is not without its difficulties, but it should and does bring us satisfaction and most of the time, joy.

I was so impressed by the Tabitha’s I met in Mexico. They reminded me of our Tabitha’s here at the church, our women who sew and quilt and do other hand craft on behalf of the community and this church.

In Teotitlan village in Oaxaca a group of women have been weaving these beautiful rugs for generations. Like Tabitha the group was formed to help women who had lost their husbands and sons to death or immigration. The women were starving and needed a way to support their families. They started marketing their beautiful Zapotec weaving. And a weaving cooperative was born which has supported families like the one I am going to show you photos of right now.

Some of the weavers of Teotitlan
I want you to see the entrance of the cooperative. It is locked and sheltered for the safety of the women and their craft. Inside are huge, beautiful and fragile looms, fiber and spinning wheels as well as family living quarters.
Now I want you to see the family I lived with while at the cooperative. The family had electricity and plenty of space. But it was all very, very basic.
Our food was cooked in the cooking shed over wood fire or on a two burner gas plate.  
I had to put this slide in for the benefit of our dish washing crews. This is the three sink method that we used.

There were three children in the family. This is the youngest. She is around 4 years old and a sweet, shy child. She was willing to have her photo taken with me. She loved exploring my luggage and brushing her teeth with me every evening in the outdoor toilet shed. We spit into the floor drain and it was tricky making sure the children didn’t spit on my feet.
This is the photo of the matriarch of the family. The one who was the weaver. Unfortunately, because of untreated diabetes Zanida is losing her eyesight. Her family has had to take down the loom so that she wouldn’t attempt to weave and damage her eyes even more.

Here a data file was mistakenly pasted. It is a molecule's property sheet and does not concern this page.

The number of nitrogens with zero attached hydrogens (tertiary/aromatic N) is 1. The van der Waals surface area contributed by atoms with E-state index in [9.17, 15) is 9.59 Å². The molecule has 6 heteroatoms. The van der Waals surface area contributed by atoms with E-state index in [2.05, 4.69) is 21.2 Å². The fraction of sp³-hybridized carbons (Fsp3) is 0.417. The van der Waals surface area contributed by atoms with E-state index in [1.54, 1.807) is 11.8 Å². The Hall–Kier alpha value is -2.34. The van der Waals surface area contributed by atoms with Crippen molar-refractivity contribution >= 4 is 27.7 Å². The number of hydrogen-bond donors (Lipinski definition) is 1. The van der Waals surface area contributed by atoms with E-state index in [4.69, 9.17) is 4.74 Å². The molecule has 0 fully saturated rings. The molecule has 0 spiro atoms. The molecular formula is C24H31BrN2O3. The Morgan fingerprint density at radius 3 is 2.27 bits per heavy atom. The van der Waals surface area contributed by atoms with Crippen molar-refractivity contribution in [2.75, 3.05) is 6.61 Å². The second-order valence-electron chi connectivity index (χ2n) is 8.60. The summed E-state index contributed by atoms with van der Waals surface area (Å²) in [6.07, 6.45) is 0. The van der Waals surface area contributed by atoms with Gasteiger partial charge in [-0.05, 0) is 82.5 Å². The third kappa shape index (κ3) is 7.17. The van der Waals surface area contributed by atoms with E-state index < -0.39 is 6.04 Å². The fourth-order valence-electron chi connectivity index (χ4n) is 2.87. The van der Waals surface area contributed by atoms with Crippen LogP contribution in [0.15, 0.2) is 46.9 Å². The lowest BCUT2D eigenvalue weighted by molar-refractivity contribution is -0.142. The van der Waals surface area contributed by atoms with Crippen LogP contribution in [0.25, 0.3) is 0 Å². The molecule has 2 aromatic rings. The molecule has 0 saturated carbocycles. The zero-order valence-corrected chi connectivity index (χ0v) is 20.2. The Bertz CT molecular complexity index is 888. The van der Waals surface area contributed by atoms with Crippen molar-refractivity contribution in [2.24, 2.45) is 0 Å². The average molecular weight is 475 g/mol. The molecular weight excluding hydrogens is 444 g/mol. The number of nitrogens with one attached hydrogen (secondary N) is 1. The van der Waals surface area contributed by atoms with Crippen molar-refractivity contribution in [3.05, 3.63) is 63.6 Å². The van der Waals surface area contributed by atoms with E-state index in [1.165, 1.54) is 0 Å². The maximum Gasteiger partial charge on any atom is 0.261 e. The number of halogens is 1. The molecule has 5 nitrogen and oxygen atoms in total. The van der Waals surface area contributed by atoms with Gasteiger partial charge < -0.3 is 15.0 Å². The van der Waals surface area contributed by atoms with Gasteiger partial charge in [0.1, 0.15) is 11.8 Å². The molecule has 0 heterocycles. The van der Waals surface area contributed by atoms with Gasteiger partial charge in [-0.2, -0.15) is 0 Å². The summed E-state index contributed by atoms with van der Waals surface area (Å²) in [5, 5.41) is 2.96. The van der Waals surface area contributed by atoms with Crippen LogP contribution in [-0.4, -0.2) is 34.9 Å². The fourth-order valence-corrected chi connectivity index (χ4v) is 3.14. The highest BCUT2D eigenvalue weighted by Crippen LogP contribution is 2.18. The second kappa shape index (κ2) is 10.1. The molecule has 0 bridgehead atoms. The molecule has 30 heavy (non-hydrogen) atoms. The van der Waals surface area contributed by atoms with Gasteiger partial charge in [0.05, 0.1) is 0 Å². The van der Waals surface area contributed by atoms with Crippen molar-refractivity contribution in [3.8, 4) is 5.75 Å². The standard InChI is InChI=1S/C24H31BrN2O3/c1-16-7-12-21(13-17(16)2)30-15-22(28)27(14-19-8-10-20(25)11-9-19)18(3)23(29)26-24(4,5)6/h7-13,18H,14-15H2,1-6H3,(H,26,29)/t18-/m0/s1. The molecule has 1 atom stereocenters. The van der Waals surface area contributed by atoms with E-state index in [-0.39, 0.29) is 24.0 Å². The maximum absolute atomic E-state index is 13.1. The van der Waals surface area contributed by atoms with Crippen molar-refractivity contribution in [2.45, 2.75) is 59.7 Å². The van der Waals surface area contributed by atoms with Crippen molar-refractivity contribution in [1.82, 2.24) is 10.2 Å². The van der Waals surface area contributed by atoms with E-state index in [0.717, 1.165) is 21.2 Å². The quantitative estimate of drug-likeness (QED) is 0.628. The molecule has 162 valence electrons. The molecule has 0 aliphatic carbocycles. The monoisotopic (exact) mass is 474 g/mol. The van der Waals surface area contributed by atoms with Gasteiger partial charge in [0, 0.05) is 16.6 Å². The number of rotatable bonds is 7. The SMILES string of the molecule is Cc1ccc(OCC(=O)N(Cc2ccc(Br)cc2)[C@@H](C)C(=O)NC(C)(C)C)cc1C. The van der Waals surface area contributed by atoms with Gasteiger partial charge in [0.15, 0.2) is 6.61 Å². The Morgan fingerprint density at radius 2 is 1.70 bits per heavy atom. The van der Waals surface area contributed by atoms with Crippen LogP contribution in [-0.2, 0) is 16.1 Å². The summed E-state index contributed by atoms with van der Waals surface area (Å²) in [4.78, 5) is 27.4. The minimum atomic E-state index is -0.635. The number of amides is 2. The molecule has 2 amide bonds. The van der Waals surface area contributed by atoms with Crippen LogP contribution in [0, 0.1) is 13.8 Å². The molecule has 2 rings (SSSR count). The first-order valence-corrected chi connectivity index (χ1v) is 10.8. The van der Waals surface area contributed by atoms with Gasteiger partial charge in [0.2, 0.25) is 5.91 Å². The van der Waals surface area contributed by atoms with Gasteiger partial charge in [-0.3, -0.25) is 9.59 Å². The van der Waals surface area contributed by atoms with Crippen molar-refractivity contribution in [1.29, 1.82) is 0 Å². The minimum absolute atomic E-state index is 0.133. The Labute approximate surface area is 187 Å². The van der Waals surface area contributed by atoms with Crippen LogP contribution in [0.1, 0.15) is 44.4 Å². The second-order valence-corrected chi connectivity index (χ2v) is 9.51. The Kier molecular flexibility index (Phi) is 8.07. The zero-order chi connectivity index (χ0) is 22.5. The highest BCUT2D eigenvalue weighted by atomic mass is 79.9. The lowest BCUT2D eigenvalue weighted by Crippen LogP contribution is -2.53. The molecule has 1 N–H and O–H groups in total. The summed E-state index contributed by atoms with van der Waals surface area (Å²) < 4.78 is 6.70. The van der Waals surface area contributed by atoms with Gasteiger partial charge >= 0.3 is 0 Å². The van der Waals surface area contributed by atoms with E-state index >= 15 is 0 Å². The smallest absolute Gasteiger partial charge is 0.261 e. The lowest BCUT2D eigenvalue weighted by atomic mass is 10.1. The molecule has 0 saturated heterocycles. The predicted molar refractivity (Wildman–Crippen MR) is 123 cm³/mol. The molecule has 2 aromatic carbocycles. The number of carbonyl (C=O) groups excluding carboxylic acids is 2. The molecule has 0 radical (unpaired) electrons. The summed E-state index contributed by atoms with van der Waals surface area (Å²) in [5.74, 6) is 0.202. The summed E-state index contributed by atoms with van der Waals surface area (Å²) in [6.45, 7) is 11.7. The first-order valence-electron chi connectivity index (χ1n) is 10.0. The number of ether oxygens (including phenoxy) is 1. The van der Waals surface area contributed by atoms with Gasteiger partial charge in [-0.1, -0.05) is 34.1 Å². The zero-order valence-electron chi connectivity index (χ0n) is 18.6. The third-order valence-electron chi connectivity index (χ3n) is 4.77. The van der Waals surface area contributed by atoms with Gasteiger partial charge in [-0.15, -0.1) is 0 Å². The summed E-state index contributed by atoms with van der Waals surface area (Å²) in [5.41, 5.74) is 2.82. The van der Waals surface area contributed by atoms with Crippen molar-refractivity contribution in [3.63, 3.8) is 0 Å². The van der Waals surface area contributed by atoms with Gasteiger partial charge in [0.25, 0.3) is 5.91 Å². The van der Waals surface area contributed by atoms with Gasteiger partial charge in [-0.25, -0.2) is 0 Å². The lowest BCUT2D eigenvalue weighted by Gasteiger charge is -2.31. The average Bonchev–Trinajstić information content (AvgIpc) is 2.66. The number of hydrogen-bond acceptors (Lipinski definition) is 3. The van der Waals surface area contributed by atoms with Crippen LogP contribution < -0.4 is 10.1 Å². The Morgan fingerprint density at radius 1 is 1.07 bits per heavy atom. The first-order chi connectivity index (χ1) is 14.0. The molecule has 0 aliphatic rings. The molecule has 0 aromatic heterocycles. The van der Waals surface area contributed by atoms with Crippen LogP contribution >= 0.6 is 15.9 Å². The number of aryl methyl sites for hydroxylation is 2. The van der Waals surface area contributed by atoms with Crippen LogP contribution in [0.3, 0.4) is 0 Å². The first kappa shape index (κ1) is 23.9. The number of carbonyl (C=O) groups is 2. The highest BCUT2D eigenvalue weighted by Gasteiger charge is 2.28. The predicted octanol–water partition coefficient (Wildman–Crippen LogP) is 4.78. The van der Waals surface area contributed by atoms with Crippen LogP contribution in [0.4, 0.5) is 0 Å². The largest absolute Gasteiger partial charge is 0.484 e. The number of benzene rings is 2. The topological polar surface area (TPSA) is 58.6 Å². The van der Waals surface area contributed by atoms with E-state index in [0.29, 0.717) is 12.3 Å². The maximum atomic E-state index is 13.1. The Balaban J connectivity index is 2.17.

She still does the shopping, some of the cooking and the washing up.
Our family was fairly well off compared to another family. Here is the kitchen of that family.
It was hard for our delegation who lived with this family to see and experience this level of poverty.

This is a part of the group of weavers some have been with the group since the beginning.  Remember I told you they were widows or working to support widows when they began the cooperative.
Remember the houses and kitchens I just showed you.

These women have been weaving and selling rugs for years. But instead of building bigger houses they have shared their earnings. They have been content with their lot in life and have used some of what they earn to feed people who are poorer than they are. To promote recycling and environmental projects in their community. To provide bundles of love type of bags for the young women who give birth in their village.

They have used their talents and passions to feed their families, send their children to school AND reach out to others they think are more unfortunate than them. AND they are mentoring young women in the art of weaving so that women like this young woman can earn money to attend college.
All of the original weavers had to drop out of school. They all had to learn to read and do numbers while they formed the cooperative. They all had to stretch themselves so that their passion met the needs of their community.

God’s work our hands.

The world in all parts need Tabatha’s whose live overflow with good works and compassionate acts on behalf of those in need. I am thankful that we are called to be Tabatha’s in our corner of the world. Let us not be weary in our well doing for this is the WAY of being Christ in the world.